As the biggest and most powerful country in the region, Australia is giving fresh thought to how best to interact with its Pacific neighbours.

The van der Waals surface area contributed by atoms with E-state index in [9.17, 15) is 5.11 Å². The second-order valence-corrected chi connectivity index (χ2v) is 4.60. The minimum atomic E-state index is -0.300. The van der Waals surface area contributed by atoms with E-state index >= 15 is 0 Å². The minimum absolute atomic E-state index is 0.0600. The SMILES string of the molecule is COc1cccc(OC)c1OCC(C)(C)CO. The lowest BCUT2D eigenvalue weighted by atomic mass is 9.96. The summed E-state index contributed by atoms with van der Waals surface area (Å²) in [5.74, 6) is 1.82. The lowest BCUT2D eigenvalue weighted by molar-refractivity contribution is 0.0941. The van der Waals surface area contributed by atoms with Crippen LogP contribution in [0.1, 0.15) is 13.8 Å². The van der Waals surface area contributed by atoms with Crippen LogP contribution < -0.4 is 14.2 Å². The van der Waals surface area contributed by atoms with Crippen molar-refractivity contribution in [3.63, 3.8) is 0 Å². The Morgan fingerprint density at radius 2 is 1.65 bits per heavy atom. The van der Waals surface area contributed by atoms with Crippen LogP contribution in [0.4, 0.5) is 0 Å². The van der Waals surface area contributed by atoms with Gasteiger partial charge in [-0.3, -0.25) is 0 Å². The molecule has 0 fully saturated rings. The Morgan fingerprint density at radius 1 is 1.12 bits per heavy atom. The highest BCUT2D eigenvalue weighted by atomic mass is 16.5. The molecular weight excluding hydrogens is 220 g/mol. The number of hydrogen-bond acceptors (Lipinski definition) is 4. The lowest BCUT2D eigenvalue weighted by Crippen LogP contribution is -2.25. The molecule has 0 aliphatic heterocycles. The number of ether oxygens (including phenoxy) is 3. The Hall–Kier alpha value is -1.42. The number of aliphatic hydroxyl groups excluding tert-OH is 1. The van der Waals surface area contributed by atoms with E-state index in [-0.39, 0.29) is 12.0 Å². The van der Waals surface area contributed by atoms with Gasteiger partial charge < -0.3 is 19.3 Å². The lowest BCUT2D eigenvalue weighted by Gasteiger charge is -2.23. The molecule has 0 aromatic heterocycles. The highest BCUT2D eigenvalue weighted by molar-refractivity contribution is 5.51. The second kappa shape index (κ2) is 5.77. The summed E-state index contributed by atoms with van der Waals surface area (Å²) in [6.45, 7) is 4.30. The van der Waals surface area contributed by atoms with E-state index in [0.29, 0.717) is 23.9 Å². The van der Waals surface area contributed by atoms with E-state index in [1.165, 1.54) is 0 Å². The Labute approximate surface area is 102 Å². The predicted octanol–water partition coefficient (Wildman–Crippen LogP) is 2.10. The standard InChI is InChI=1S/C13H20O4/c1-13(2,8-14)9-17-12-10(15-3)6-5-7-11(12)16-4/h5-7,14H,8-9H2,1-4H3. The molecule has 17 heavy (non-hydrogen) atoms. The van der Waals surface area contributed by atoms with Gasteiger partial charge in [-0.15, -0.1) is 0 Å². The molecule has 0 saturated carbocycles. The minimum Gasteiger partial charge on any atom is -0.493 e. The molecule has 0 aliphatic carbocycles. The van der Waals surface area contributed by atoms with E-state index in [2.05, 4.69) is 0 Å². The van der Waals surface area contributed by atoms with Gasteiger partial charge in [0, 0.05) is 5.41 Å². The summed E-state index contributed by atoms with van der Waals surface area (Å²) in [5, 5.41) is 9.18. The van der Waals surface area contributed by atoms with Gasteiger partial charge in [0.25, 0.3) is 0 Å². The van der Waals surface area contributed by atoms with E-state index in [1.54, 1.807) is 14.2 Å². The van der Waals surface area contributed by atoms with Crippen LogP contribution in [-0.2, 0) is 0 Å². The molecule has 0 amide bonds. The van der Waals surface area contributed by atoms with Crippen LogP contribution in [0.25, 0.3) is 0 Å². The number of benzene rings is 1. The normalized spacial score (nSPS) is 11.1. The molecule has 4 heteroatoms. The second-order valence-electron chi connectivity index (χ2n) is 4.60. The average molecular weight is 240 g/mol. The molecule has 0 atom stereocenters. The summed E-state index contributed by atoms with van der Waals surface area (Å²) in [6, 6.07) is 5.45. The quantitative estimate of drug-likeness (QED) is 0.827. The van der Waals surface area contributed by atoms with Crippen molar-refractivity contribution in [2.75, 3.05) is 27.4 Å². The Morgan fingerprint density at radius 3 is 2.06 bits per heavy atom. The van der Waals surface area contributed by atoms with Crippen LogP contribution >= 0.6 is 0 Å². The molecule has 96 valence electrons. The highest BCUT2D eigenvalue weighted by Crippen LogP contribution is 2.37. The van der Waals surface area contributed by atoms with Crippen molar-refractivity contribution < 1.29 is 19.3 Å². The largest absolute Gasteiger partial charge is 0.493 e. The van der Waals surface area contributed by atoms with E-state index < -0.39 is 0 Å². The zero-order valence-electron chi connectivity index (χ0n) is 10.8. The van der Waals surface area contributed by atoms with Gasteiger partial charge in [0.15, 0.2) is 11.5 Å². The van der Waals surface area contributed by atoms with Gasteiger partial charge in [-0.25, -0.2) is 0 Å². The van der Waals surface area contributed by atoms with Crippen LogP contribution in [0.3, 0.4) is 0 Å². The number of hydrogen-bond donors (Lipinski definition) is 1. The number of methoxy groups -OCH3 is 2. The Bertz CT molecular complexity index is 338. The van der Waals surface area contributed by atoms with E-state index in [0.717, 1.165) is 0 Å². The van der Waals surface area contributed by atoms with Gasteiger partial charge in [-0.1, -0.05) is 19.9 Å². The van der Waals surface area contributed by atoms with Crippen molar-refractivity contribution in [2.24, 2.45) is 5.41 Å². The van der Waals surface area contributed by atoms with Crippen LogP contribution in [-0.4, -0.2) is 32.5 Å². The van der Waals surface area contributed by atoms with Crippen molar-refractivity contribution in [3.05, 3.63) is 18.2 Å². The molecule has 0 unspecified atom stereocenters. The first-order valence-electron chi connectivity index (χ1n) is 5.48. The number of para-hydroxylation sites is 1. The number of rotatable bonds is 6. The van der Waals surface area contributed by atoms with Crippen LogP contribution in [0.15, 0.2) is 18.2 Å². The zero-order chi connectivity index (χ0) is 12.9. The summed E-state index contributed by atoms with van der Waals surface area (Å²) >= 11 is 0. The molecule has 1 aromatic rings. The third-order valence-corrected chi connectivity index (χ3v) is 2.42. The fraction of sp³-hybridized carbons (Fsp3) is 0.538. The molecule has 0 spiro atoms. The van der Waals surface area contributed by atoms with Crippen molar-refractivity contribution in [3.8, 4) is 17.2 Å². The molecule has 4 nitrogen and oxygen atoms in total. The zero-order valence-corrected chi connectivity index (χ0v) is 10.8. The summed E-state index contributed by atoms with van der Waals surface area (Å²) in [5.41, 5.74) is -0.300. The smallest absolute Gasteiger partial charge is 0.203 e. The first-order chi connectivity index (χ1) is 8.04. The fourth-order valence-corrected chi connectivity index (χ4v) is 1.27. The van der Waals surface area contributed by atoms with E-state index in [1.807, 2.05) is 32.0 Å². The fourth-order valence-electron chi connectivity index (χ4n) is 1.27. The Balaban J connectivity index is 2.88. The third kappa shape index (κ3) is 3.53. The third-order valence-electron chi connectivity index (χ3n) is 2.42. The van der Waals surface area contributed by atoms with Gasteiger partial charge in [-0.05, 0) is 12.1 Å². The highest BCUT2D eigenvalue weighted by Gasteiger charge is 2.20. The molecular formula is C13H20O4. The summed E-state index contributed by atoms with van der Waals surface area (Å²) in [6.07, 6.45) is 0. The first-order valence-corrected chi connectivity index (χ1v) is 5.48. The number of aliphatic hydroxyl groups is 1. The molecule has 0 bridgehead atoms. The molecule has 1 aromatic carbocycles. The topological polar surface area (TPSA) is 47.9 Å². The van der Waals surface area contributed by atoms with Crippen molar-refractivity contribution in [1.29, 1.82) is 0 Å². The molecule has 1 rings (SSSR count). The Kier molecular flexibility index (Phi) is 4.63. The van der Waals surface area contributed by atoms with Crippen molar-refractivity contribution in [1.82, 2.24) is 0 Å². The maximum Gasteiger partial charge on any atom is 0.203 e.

Australia has a long—and mostly positive—history of interaction with its South-Pacific neighbours. Whenever a natural disaster strikes, Australia is quick to provide humanitarian assistance. But neighbourly goodwill isn’t Australia’s only motivation to remain close to these strategically positioned countries. With various potential threats to the north, Australia must ensure its Pacific neighbours don’t become extensions of countries that could pose threats—such as China. An Australian Parliament Joint Standing Committee has released a report on defence relations with Pacific island nations, with three other reports to follow shortly. The parliamentary report is grounded in Canberra’s conception of the responsibilities it wants to shoulder and the regional leadership it wants. Recommendations include increasing the frequency of existing surveillance operations and increased intelligence sharing. The report also suggests exploring the idea of a Pacific islands regiment to enhance ‘the integration of Australian, Pacific Island and other military forces’.